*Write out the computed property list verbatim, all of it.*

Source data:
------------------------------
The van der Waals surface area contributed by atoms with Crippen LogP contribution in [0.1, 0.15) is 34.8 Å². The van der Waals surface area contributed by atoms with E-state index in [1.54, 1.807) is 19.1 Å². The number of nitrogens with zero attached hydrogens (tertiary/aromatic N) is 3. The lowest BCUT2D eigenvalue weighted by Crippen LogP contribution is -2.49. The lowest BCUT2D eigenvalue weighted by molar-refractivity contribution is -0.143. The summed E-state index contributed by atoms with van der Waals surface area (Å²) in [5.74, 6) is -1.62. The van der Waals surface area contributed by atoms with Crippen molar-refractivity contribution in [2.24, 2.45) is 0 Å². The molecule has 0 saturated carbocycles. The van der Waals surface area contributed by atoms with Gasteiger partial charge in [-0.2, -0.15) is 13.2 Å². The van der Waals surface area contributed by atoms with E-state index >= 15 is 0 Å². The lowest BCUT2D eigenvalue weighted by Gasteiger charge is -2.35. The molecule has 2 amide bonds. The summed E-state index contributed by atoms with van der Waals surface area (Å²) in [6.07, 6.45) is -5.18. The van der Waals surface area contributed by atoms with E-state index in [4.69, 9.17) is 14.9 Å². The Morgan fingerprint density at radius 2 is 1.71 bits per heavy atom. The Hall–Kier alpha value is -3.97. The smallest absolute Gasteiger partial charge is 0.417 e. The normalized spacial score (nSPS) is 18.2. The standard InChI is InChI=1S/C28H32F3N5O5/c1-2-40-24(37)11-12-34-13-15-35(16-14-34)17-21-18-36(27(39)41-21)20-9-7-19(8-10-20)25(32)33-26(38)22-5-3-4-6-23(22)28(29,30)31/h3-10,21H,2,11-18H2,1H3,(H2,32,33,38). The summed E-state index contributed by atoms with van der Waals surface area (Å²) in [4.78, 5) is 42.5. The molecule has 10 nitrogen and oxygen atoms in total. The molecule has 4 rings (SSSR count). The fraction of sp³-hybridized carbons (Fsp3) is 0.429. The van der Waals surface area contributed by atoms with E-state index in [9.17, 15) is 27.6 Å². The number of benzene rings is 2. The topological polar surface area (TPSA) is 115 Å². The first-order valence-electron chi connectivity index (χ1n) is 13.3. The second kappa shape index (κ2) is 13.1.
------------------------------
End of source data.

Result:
The van der Waals surface area contributed by atoms with Crippen LogP contribution in [0.1, 0.15) is 34.8 Å². The van der Waals surface area contributed by atoms with E-state index in [1.54, 1.807) is 19.1 Å². The number of nitrogens with zero attached hydrogens (tertiary/aromatic N) is 3. The lowest BCUT2D eigenvalue weighted by Crippen LogP contribution is -2.49. The lowest BCUT2D eigenvalue weighted by molar-refractivity contribution is -0.143. The summed E-state index contributed by atoms with van der Waals surface area (Å²) in [5.74, 6) is -1.62. The van der Waals surface area contributed by atoms with Crippen molar-refractivity contribution in [2.24, 2.45) is 0 Å². The molecule has 0 saturated carbocycles. The van der Waals surface area contributed by atoms with Gasteiger partial charge in [-0.2, -0.15) is 13.2 Å². The van der Waals surface area contributed by atoms with E-state index >= 15 is 0 Å². The lowest BCUT2D eigenvalue weighted by Gasteiger charge is -2.35. The molecule has 2 amide bonds. The summed E-state index contributed by atoms with van der Waals surface area (Å²) in [6.07, 6.45) is -5.18. The van der Waals surface area contributed by atoms with E-state index in [4.69, 9.17) is 14.9 Å². The Morgan fingerprint density at radius 2 is 1.71 bits per heavy atom. The Hall–Kier alpha value is -3.97. The smallest absolute Gasteiger partial charge is 0.417 e. The normalized spacial score (nSPS) is 18.2. The standard InChI is InChI=1S/C28H32F3N5O5/c1-2-40-24(37)11-12-34-13-15-35(16-14-34)17-21-18-36(27(39)41-21)20-9-7-19(8-10-20)25(32)33-26(38)22-5-3-4-6-23(22)28(29,30)31/h3-10,21H,2,11-18H2,1H3,(H2,32,33,38). The summed E-state index contributed by atoms with van der Waals surface area (Å²) in [4.78, 5) is 42.5. The molecule has 10 nitrogen and oxygen atoms in total. The molecule has 4 rings (SSSR count). The fraction of sp³-hybridized carbons (Fsp3) is 0.429. The van der Waals surface area contributed by atoms with E-state index in [9.17, 15) is 27.6 Å². The number of benzene rings is 2. The topological polar surface area (TPSA) is 115 Å². The first-order valence-electron chi connectivity index (χ1n) is 13.3. The second kappa shape index (κ2) is 13.1.